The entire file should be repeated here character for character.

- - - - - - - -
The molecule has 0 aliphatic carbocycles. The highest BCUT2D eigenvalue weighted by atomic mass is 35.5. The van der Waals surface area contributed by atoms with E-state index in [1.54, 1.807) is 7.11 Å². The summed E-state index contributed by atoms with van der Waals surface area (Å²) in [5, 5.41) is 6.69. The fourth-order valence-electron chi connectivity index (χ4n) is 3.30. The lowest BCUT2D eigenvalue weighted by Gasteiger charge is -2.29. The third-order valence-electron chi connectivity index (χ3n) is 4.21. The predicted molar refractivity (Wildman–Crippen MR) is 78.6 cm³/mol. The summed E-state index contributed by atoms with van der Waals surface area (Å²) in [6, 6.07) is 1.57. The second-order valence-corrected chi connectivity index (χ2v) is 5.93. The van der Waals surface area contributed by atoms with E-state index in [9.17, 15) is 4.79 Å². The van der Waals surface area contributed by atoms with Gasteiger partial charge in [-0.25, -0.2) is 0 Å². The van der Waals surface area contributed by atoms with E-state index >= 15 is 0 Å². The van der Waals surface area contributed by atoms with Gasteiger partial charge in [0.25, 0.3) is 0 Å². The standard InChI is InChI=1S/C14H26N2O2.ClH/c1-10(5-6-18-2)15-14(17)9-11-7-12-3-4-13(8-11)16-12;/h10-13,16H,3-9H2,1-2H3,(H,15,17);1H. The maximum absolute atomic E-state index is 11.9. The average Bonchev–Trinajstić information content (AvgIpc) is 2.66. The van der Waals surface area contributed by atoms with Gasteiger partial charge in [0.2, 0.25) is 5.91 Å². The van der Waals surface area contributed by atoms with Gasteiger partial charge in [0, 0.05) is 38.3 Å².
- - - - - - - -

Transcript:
The molecule has 0 aliphatic carbocycles. The highest BCUT2D eigenvalue weighted by atomic mass is 35.5. The van der Waals surface area contributed by atoms with E-state index in [1.54, 1.807) is 7.11 Å². The summed E-state index contributed by atoms with van der Waals surface area (Å²) in [5, 5.41) is 6.69. The fourth-order valence-electron chi connectivity index (χ4n) is 3.30. The lowest BCUT2D eigenvalue weighted by Gasteiger charge is -2.29. The third-order valence-electron chi connectivity index (χ3n) is 4.21. The predicted molar refractivity (Wildman–Crippen MR) is 78.6 cm³/mol. The summed E-state index contributed by atoms with van der Waals surface area (Å²) in [6, 6.07) is 1.57. The second-order valence-corrected chi connectivity index (χ2v) is 5.93. The van der Waals surface area contributed by atoms with E-state index in [9.17, 15) is 4.79 Å². The van der Waals surface area contributed by atoms with Gasteiger partial charge in [-0.25, -0.2) is 0 Å². The van der Waals surface area contributed by atoms with E-state index >= 15 is 0 Å². The van der Waals surface area contributed by atoms with Gasteiger partial charge in [0.25, 0.3) is 0 Å². The standard InChI is InChI=1S/C14H26N2O2.ClH/c1-10(5-6-18-2)15-14(17)9-11-7-12-3-4-13(8-11)16-12;/h10-13,16H,3-9H2,1-2H3,(H,15,17);1H. The maximum absolute atomic E-state index is 11.9. The average Bonchev–Trinajstić information content (AvgIpc) is 2.66. The van der Waals surface area contributed by atoms with Gasteiger partial charge in [0.2, 0.25) is 5.91 Å². The van der Waals surface area contributed by atoms with Gasteiger partial charge in [0, 0.05) is 38.3 Å².